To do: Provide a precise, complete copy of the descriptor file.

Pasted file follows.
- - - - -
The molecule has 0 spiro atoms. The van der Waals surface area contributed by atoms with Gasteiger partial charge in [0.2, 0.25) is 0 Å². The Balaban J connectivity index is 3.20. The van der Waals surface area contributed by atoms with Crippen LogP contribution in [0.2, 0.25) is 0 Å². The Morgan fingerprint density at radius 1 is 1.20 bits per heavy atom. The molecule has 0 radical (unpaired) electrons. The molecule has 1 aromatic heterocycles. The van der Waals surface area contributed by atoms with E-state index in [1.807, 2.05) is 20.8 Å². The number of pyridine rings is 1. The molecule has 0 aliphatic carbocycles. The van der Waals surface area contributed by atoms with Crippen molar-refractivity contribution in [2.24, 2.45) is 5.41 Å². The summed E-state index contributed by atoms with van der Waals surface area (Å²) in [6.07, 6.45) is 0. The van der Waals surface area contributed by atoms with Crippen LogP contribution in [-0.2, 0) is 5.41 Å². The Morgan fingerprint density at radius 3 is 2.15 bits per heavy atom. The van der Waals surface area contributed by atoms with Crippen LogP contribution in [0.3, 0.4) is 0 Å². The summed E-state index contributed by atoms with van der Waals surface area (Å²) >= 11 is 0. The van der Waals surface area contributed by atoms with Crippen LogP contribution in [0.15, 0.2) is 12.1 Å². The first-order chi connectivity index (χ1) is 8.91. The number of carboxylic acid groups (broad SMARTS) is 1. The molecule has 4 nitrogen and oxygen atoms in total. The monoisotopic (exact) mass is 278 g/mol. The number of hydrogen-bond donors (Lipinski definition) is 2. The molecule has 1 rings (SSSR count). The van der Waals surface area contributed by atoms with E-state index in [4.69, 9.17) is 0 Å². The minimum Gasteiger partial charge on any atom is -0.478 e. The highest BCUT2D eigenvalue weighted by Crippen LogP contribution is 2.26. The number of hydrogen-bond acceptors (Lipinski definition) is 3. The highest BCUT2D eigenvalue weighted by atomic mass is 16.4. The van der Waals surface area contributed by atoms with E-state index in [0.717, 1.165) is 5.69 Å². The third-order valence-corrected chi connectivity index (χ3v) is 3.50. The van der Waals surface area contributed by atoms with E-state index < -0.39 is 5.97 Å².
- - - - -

The molecule has 0 spiro atoms. The van der Waals surface area contributed by atoms with Gasteiger partial charge in [0.2, 0.25) is 0 Å². The Balaban J connectivity index is 3.20. The van der Waals surface area contributed by atoms with Crippen LogP contribution in [0.2, 0.25) is 0 Å². The Morgan fingerprint density at radius 1 is 1.20 bits per heavy atom. The molecule has 0 radical (unpaired) electrons. The molecule has 1 aromatic heterocycles. The van der Waals surface area contributed by atoms with E-state index in [1.807, 2.05) is 20.8 Å². The number of pyridine rings is 1. The molecule has 0 aliphatic carbocycles. The van der Waals surface area contributed by atoms with Crippen molar-refractivity contribution in [2.24, 2.45) is 5.41 Å². The summed E-state index contributed by atoms with van der Waals surface area (Å²) in [6.07, 6.45) is 0. The van der Waals surface area contributed by atoms with Crippen LogP contribution in [-0.2, 0) is 5.41 Å². The Morgan fingerprint density at radius 3 is 2.15 bits per heavy atom. The van der Waals surface area contributed by atoms with Crippen LogP contribution in [0.3, 0.4) is 0 Å². The summed E-state index contributed by atoms with van der Waals surface area (Å²) >= 11 is 0. The van der Waals surface area contributed by atoms with Crippen LogP contribution in [0.15, 0.2) is 12.1 Å². The first-order chi connectivity index (χ1) is 8.91. The number of carboxylic acid groups (broad SMARTS) is 1. The molecule has 4 nitrogen and oxygen atoms in total. The monoisotopic (exact) mass is 278 g/mol. The number of hydrogen-bond donors (Lipinski definition) is 2. The molecule has 1 rings (SSSR count). The van der Waals surface area contributed by atoms with E-state index in [4.69, 9.17) is 0 Å². The minimum Gasteiger partial charge on any atom is -0.478 e. The highest BCUT2D eigenvalue weighted by Crippen LogP contribution is 2.26. The number of hydrogen-bond acceptors (Lipinski definition) is 3. The highest BCUT2D eigenvalue weighted by atomic mass is 16.4. The van der Waals surface area contributed by atoms with E-state index in [0.717, 1.165) is 5.69 Å². The third-order valence-corrected chi connectivity index (χ3v) is 3.50. The van der Waals surface area contributed by atoms with E-state index < -0.39 is 5.97 Å².